After this and other actions, it almost doesn’t matter what statements the president and his propaganda machinery issue to defend themselves against charges that they are in fact the worst disaster to have befallen Zimbabwe.


In a system where regurgitating whatever the official line is on a particular issue is about the only way to keep one’s position and access to perks in a non-performing economy, the appearance of unanimity on everything looks absurd.


How is it possible that there could be any contentious issue on which all the members of a political party or a government can completely agree? Instead of making Mugabe’s regime appear like a genuinely united fortress, it instead makes them look like frightened, cornered rabbits.


Party unity within certain limits may be understandable as a reason for reining in loose cannons, but the image we have of Mugabe’s minions are of robots who dare not think or utter an independent thought for fear of his wrath!


Again, no matter how the propaganda services attempt to explain this dull, unnatural unanimity even on actions that are clearly harmful to the country, on a gut level everyone understands that this is unanimity born of fear and convenience, not conviction.


Anyone who sees things differently from Mugabe is accused of being a lackey of the West or the whites.


This sort of blackmail is how Mugabe has been able to keep many of his opponents as well as allies in line.


But this rhetoric is utter drivel when one looks at how Mugabe and many of his closest aides are attached to so many of the accoutrements of the West that they pretend to so hate.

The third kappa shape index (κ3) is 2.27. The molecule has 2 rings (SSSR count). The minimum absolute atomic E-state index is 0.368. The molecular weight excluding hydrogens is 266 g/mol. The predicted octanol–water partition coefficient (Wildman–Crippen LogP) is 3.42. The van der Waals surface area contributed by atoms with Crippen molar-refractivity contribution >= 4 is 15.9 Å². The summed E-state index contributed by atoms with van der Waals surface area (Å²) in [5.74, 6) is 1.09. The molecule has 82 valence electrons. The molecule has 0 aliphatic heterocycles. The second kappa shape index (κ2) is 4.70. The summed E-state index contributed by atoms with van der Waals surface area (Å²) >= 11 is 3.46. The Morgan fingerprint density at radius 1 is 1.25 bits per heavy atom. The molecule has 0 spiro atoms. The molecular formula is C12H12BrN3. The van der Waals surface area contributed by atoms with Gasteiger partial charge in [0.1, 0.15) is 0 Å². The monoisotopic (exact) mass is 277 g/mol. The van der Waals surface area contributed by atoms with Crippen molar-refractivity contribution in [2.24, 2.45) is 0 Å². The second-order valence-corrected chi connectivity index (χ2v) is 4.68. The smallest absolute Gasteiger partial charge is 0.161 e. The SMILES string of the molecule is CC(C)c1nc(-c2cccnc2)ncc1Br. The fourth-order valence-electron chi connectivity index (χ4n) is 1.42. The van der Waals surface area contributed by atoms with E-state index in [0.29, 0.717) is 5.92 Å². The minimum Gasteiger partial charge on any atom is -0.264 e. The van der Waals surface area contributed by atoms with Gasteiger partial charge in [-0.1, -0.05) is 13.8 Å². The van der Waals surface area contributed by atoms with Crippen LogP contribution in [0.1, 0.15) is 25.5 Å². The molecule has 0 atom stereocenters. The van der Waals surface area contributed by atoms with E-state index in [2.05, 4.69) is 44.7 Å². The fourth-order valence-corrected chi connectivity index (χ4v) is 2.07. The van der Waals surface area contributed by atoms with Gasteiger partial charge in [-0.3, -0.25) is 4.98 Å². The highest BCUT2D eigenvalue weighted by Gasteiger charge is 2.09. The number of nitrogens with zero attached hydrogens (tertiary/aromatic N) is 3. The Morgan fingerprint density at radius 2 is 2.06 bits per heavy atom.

Ministers who are citizens of Western countries, ministers with Western spouses, ministers whose children flock to the West to escape the ruin their parents are visiting on their country.


All one has to do is look and listen to Mugabe to see and hear all the ways in which he is steeped in Western ways. So when he rants and poses as the greatest “anti-Westerner” of the age, all he manages to do is make himself look ridiculous, no matter what his propaganda machinery is churning out.


There is little doubt that as things continue to unravel, Mugabe’s regime will become more repressive in proportion to the loss of esteem it continues to suffer at home and abroad. But when the story of this stage of the country’s history is written, it will be recognised that the loss of the Mugabe regime’s control over the image it projects to the world was a critical point in its decline.


So much so that even those it considers its friends wrinkle their noses and deal with them from a distance. They are unwilling to openly embrace them, coming only as close as they believe is necessary for their advantage.

When foreign help is rendered, it is minor and strips away even more of the dignity of the president who shouts himself hoarse about his sovereignty and independence.


The tough propaganda and bravado we are fed is in stark contrast to the sad, crumbling country we painfully witness for ourselves everyday as the president maintains his stiff upper lip, fooling no one but perhaps himself and his bootlickers.


Despite all the crude efforts to limit the thinking space, the Mugabe government has provided a case study of how in an enlightened, technological age, an incompetent dinosaur of a regime that has failed to evolve with the times simply looks ridiculous despite its raw, oppressive military prowess.


*Chido Makunike is a Harare-based writer.